Whittington: After a majority of the House votes to impeach an officer, the House sends notice to the Senate and the impeached officer that a resolution of impeachment has been adopted. The articles of impeachment outlining the specific charges are then presented to the Senate, and the Senate then begins a trial in which the House and the president can both present their case. The president is convicted and removed only if two-thirds of the senators agree to that action. A majority of the senators can end the trial at any time once they are prepared to vote on the charges brought by the House.

Lee: As Keith said, the next step is a Senate trial. Given that Republicans have majority control of the body, they will move to end the trial as quickly as a chamber majority can be obtained for doing so. Support for the president has not budged among Republicans in the electorate, so I am quite confident that the president will be acquitted in the Senate. The only question is how much process Republicans will see as necessary for purposes of institutional legitimacy before acquittal. I suspect the answer is: not much beyond hearing out the case that the House impeachment managers will present. Calling witnesses would introduce unpredictable elements into the process, so Republicans are unlikely to want to do this and will only do so if a sufficient number of Republicans demand to hear from them. It seems unlikely that cross-pressured Republicans representing swing states will see much benefit to either protracting the impeachment trial or making its politics more unpredictable.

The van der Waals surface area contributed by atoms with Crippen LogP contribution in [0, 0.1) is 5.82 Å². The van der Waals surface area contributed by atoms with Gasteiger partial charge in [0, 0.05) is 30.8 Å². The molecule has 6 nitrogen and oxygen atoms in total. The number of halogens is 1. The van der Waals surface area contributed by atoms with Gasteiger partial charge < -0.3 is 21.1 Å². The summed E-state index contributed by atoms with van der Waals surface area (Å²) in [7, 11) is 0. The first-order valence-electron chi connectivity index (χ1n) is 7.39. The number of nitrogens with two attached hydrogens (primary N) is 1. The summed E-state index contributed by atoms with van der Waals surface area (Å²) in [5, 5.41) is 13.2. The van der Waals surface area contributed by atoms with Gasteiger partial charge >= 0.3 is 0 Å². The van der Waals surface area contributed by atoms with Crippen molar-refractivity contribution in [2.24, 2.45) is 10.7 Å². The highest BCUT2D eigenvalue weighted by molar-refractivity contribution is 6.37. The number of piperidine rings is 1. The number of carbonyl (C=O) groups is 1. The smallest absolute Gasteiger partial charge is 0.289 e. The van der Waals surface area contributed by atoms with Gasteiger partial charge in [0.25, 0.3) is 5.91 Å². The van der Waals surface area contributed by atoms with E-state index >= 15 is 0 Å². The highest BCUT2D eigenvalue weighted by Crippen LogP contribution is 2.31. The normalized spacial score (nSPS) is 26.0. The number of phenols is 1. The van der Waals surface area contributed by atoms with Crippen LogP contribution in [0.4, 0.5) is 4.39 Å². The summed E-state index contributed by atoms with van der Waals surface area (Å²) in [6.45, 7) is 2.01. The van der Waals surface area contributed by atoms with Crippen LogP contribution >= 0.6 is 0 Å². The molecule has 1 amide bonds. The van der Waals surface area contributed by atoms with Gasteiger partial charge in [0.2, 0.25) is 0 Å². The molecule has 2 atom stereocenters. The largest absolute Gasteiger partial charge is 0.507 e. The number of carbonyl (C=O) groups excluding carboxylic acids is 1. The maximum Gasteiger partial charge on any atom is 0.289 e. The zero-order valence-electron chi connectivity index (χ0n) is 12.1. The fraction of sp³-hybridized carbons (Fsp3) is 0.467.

Frymer: It goes to trial in the Senate, and I have no reason to think Republicans are going to do anything other than defend the president. If Democrats make any headway in the Senate, Hunter Biden will be forced to appear, and it will become a circus.

Charles Cameron

Q. Do you think this impeachment inquiry (and possible trial) has deepened political divides across the country? And what does that mean for the future of the country?

Cameron: The interesting question is, who has broken which way and why. The poll aggregation at fivethirtyeight.com – a high quality operation – shows 85% support for impeachment among Democrats, 9% support among Republicans, and 43% support among Independents. The Republicans only needed to hold their base; the Dems had to hold their base and then convert Independents. They failed on the Independents, which was fairly predictable, simply because it is so incredibly difficult to reach Independents. The Senate trial will be, in effect, a staged reelection commercial for Trump, so the Democrats’ situation will probably not improve. It’s doubtful there will even be a majority for removal much less the necessary two-thirds. Thus, impeachment, both as a real move and as a public relations effort for the Democrats, has flopped. Game over.